Blackbirdan online journal of literature and the artsSpring 2011 v10n1
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Pastoral with Dog and Frank O’Hara

Late May, the field boasts
buttercups and purple asters.
The dandelions are fuzz.

I would boast proximity,
face to face with a lazy low-slung pine,
but I’m elsewhere, thinking

of the red room where a good
black dog once slept and slapped
her tail against the beige carpet.

I know the tiny spore-clouds
dervish-whirling over the field
are pollen and future flowers,

but maybe they are also the spirit
of a good black dog nosing her way
into my poem. Tammy, you’re in

pieces, I say to the air,
and it’s like love, all over me
and all out of reach. Or it’s like death,

bewildering and difficult
to explain. The first thing I look for
in a forest is a birch; it’s the one

tree I know well. Therefore: birches
at field edge, clustered in threes.
Two butterflies are courting

in the taller grasses, now flutter-fucking,
now two yellow lightships coasting
against the breeze. I’m far

from the red room, far from red,
though I feel a tight space in my gut
like an overlooked alcove: there’s

the red room and red. Not the red
of valentines or blood oaths. It’s the red
the dead leave behind, a loneliness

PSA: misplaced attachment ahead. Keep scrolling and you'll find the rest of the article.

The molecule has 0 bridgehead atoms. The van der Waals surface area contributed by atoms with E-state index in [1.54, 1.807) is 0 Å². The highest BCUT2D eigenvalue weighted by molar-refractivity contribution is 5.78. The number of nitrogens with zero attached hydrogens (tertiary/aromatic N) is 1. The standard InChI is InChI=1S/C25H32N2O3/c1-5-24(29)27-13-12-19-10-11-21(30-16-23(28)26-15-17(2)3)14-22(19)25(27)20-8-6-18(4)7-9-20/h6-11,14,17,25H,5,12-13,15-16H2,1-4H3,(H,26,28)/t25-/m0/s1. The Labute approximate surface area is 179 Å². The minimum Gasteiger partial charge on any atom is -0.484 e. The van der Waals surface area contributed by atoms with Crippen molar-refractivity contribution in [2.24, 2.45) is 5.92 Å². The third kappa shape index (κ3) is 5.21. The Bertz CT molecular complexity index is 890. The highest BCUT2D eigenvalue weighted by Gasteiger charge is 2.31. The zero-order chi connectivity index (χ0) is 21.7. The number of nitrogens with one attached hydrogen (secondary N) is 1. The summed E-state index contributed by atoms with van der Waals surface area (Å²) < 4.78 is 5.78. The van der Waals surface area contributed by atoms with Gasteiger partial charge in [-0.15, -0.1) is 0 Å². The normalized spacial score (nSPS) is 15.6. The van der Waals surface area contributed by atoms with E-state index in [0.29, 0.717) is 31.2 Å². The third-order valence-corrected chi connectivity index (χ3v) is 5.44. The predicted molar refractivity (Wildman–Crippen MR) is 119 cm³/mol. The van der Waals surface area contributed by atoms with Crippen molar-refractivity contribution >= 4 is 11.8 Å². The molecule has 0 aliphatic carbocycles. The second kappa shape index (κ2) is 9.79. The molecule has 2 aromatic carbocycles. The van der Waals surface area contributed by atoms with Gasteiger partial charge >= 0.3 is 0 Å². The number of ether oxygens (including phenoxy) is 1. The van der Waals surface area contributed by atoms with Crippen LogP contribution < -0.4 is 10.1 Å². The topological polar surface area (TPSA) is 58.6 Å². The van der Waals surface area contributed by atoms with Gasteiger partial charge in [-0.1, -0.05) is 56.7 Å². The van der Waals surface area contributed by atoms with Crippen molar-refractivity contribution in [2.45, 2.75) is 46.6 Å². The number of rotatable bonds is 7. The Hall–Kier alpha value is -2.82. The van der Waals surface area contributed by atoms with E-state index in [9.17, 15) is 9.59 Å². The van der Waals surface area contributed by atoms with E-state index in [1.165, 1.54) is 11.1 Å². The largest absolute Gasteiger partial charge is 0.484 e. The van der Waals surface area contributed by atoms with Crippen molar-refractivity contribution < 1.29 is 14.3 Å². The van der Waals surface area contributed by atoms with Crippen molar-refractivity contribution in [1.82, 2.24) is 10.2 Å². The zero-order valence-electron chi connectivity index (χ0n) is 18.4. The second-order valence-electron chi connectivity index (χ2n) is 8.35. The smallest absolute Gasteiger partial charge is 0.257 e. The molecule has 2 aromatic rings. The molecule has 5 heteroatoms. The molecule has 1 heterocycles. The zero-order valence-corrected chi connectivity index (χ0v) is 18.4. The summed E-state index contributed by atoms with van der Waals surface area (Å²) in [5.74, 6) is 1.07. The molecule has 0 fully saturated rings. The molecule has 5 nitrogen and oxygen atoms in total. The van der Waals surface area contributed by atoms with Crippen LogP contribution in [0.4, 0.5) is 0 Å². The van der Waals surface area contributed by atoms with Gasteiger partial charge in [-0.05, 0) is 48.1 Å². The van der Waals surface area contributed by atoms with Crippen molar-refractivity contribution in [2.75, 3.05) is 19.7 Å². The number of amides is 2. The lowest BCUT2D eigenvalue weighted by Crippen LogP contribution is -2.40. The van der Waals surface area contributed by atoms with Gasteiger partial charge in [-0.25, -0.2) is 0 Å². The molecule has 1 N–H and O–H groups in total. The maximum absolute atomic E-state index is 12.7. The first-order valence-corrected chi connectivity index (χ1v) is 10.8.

that’s not quite real. So Motherwell
once wrote to Frank O’Hara: One
never gets used to reality. One never gets used

to The Black Sun or the way
everyone and I stopped breathing. Every day
the field looks different

and I have to decide what I see:
the field or the page, the sky inverted
and green or the part of the desk

I can’t reach. Is it possible to be
tired of the field? I can write about it
in a poem or I can think about Tammy

or I can decide not to decide
because no one wants to stop breathing,
no one wants to leave home,

where the red room promises TV,
sauvignon blanc, and window shades.
And sometimes birch branches

reaching out from a porcelain pitcher,
a forest civilized and in miniature.
And sometimes a plate of cheese,

for now is the no man’s land
between lunch and dinner. I don’t
want to try too hard to explain

what makes me sad, or to suffer
too much to undo suffering,
though the field is also a dwelling

for shadows, for insects frail and
insignificant as lint and the owl’s
noisome midnight catch,

what I only know as dying things.
The thing is O’Hara should’ve said
shut up, and just paint the pictures,

but Motherwell said this to himself.
You don’t need a field to write a poem.
Who the hell said that? Oh. I did.  end

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